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Two months ago—was that really two months ago?—the showdown between the Chicago Teachers Union and Mayor Rahm Emanuel became what AEI Research Fellow Andrew Kelly called the “Super Bowl of School Reform.” At the strike’s close, it appeared that the union had prevailed. Was this the canary in the coal mine for education reform? After the results of last night’s elections, we have a slightly better idea.
For the most part, unions looked victorious.
Indiana state superintendent Tony Bennett, a “national darling child of the school reform movement”, lost his bid for reelection to Glenda Ritz (D), a union supporter and outspoken critic of Bennett’s policies. She rallied harsh disapproval from the left for Bennett’s stance on the big issues: Vouchers, charter schools, and teacher evaluation. And Bennett’s support of the Common Core State Standards aligns him with President Obama in a way that doesn’t sit well with many right-leaning Indiana voters. (For more on this, I recommend Rick Hess’s recent post.) With both sides questioning his credentials—unions to the left of him, anti-Common Core conservatives to the right—Bennett was stuck in the middle without victory.
Idaho, a state whose voters gave Romney 65.3% of the vote*, struck down three education-related propositions—all based on laws passed in 2011 with widespread approval from education reformers eager to usher in a progressive education agenda. The defeat protected tenure and collective bargaining, overthrew a merit pay proposal, and squelched an effort to require that all high school students take at least two online courses prior to graduation. Voters in South Dakota struck down a similar referendum—Referred Law 16—that would to tie a merit pay initiative to student test scores.
California’s Prop 32 (which, if passed, would ban unions from using members’ annual dues for campaign contributions), was defeated with 56.1% voting against it*. This was the third failed attempt in 14 years, which makes its defeat less surprising. Had the measure passed, it would surely signal a sizeable chink in the union’s armor.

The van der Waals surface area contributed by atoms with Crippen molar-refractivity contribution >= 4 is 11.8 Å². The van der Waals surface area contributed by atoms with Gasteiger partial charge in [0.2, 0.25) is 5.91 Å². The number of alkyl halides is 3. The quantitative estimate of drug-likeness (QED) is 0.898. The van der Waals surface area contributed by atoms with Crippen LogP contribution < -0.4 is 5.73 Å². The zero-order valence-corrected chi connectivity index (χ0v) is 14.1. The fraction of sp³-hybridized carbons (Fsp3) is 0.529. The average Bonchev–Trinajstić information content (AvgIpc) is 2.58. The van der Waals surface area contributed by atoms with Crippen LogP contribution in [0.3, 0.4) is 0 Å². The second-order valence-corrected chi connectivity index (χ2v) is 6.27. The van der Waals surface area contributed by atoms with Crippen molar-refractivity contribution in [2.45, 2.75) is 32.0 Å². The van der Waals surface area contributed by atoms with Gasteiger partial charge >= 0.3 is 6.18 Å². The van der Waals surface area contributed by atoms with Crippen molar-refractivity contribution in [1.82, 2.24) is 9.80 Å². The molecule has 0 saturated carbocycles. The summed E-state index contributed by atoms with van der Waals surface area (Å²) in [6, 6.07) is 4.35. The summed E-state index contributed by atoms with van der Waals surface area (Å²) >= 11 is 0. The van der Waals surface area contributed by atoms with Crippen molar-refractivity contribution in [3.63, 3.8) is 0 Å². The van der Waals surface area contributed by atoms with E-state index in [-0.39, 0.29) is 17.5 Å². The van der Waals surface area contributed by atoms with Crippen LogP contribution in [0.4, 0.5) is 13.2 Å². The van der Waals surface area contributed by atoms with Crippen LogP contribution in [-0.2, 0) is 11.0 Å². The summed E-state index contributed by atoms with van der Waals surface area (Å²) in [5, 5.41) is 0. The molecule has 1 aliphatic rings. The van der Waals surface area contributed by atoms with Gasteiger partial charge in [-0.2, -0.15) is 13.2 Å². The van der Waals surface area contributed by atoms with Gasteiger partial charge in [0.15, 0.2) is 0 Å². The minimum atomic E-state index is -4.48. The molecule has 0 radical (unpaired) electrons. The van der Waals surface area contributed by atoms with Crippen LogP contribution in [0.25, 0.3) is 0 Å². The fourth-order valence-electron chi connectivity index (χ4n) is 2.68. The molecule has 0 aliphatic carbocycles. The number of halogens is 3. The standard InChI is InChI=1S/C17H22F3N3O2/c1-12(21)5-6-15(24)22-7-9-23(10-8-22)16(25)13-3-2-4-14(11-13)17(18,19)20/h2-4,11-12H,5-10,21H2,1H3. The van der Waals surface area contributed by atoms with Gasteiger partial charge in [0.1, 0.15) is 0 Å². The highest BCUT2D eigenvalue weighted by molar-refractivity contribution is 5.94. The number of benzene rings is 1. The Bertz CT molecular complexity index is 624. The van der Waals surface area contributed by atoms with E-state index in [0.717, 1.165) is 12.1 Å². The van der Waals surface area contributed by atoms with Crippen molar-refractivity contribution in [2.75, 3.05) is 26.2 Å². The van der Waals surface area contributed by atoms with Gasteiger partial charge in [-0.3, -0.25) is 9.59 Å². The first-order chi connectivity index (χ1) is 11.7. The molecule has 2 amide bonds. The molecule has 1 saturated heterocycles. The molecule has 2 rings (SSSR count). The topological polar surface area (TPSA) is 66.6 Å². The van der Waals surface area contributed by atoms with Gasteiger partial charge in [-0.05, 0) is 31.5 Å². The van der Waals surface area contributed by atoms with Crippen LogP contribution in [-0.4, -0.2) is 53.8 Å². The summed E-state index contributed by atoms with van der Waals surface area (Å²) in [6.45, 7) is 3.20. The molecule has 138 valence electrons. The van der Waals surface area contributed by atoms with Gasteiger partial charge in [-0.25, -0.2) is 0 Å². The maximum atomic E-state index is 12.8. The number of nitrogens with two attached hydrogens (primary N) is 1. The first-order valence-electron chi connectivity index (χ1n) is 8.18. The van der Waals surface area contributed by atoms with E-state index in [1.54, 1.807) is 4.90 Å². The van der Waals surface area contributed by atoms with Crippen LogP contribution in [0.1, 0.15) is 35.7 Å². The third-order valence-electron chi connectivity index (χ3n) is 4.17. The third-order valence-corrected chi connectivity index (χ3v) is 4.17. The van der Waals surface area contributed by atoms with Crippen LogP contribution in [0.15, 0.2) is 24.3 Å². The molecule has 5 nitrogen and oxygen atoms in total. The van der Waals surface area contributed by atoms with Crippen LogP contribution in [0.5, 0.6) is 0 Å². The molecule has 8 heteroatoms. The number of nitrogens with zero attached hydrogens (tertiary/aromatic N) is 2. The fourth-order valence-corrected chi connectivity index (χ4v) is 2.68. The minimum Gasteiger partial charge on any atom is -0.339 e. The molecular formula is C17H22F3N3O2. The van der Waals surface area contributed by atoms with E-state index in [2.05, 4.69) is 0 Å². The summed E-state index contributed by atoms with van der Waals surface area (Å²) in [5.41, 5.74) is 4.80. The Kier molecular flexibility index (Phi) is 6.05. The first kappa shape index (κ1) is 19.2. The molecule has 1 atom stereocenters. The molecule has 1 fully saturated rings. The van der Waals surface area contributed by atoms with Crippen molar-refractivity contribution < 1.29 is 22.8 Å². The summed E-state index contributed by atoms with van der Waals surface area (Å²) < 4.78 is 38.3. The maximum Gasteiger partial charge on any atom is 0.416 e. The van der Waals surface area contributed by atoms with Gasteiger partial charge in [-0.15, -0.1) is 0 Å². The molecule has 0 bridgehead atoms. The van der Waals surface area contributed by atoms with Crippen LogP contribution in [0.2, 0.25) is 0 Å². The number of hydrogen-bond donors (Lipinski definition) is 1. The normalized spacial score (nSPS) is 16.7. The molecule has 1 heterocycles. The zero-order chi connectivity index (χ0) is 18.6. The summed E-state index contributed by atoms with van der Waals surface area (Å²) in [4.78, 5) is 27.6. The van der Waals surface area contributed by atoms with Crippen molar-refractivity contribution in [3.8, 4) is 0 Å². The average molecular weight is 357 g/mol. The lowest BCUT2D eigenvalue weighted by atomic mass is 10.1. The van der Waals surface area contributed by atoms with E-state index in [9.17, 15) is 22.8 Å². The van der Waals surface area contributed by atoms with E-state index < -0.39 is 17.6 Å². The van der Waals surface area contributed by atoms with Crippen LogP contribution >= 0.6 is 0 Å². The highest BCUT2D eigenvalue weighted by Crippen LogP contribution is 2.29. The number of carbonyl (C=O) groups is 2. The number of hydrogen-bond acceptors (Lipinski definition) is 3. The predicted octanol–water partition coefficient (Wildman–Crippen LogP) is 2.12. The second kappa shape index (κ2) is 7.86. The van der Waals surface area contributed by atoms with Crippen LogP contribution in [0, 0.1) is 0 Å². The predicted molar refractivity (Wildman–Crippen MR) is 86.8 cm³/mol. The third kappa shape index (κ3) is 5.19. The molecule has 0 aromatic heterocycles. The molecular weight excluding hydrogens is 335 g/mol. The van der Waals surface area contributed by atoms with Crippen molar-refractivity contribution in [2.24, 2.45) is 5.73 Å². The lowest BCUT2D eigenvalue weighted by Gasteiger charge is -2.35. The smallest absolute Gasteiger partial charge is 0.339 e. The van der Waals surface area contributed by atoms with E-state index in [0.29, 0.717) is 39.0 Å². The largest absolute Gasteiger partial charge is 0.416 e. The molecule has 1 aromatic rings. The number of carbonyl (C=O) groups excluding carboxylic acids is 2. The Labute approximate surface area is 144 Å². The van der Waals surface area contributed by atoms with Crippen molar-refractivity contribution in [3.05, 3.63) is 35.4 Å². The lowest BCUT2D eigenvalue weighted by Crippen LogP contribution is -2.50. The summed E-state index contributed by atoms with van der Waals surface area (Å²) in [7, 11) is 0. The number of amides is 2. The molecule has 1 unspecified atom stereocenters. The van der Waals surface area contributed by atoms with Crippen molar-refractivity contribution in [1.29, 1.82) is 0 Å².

These union victories, however, stopped short of “sweeping.”
For instance, Michigan ballot measure 12-2 (guarantees the right to collective bargaining for labor unions through a constitutional amendment) was defeated with 58.1% of the vote against*. Charter school reforms are no longer a hotly-contested battleground, as seen in Georgia and Washington. Georgia’s charter school amendment, which reestablishes the state’s role as a charter school authorizer, passed with 58.5% of the vote*. (District-only authorization is commonly viewed as a barrier to the expansion of the charter school movement.)
Washington, whose voters have struck down a similar amendment three times prior, is poised to pass Initiative 1240, which approves the establishment of 40 charter schools. Votes are still being counted, but the signs look promising that it will pass by a narrow margin. This progress is, in the end, a loss for the unions who have fought bitterly to slow charter school growth.
Union victories and defeats last night showcase the fact that unions are fighting battles on multiple fronts. What started as a strong win in Chicago is now mired in Republican gubernatorial wins (North Carolina and Indiana), a re-elected president who leans toward the union-skeptical Democrats For Education Reform, and the weakened pieces of bitter state-level fights to stave off threats to the union bottom line (collective bargaining and tenure). But despite lofty talk that the Chicago strike was a tide-turner in public support for teachers unions, last night’s election leaves the deck of cards intact, albeit reshuffled. Indeed, it’s quite possible that those with the most to lose shout the loudest.
* These numbers may not be 100% accurate because final results are still being tabulated at the time of this writing.
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